At a writing workshop years ago, the instructor provided a list of words to avoid. The list was lengthy and I remember just one: lavender.
I loved lavender. The plant, the smell, the emotional elegance of its earthiness. I wanted to ladle lavender into every poem.
But she was right. Lavender is too expected. Lavender is overused. As much as I adore lavender — the plant and the word — I left it for better, less expected, words.
Remember when green was used in every-other-sentence as a signifier for good and environmental, and then was replaced with sustainable. And then we suffered a cliche hangover and spoke in plain language that said what we meant?
Okay that last part didn't happen. We may have momentarily come to our senses, only to replace story with narrative and talk with dialogue (it's not a verb!).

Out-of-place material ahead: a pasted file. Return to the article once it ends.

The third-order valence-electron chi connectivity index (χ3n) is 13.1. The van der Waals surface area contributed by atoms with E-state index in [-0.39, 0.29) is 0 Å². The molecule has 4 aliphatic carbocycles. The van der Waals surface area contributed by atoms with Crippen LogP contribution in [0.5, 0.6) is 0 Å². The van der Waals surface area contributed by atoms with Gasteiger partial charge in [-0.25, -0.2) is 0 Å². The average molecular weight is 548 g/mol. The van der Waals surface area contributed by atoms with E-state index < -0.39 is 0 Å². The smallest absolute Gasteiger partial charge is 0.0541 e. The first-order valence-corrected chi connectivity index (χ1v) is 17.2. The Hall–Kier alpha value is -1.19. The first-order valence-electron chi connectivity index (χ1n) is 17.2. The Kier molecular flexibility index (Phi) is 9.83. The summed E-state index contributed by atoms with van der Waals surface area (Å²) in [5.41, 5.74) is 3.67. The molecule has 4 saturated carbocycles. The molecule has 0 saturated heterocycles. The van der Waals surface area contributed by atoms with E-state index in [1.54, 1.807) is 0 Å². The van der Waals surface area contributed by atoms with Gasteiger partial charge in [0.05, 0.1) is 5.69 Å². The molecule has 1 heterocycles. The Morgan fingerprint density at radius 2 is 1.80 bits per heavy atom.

Here's a tip: Using bigger words doesn't work; it just makes you bloated and big-headed. It doesn't make you deep or thoughtful or smart. (I'm looking at you Krista Tippet).
Just talk to me. In plain language. If you really want to conversate (yuck), just talk — directly in plain, easy language.
In the spirit of saving us from ourselves, I offer an updated list of words to avoid, in writing and in life:
agreeance (the word is agreement; don't try to fancy it up)
muse/musings (unless you're 12 years old and writing with a pink pen)
moonlight (due to overuse the moon is no longer poetic)
What's on your list?
I miss Matt Groening's Forbidden Words. We need an update!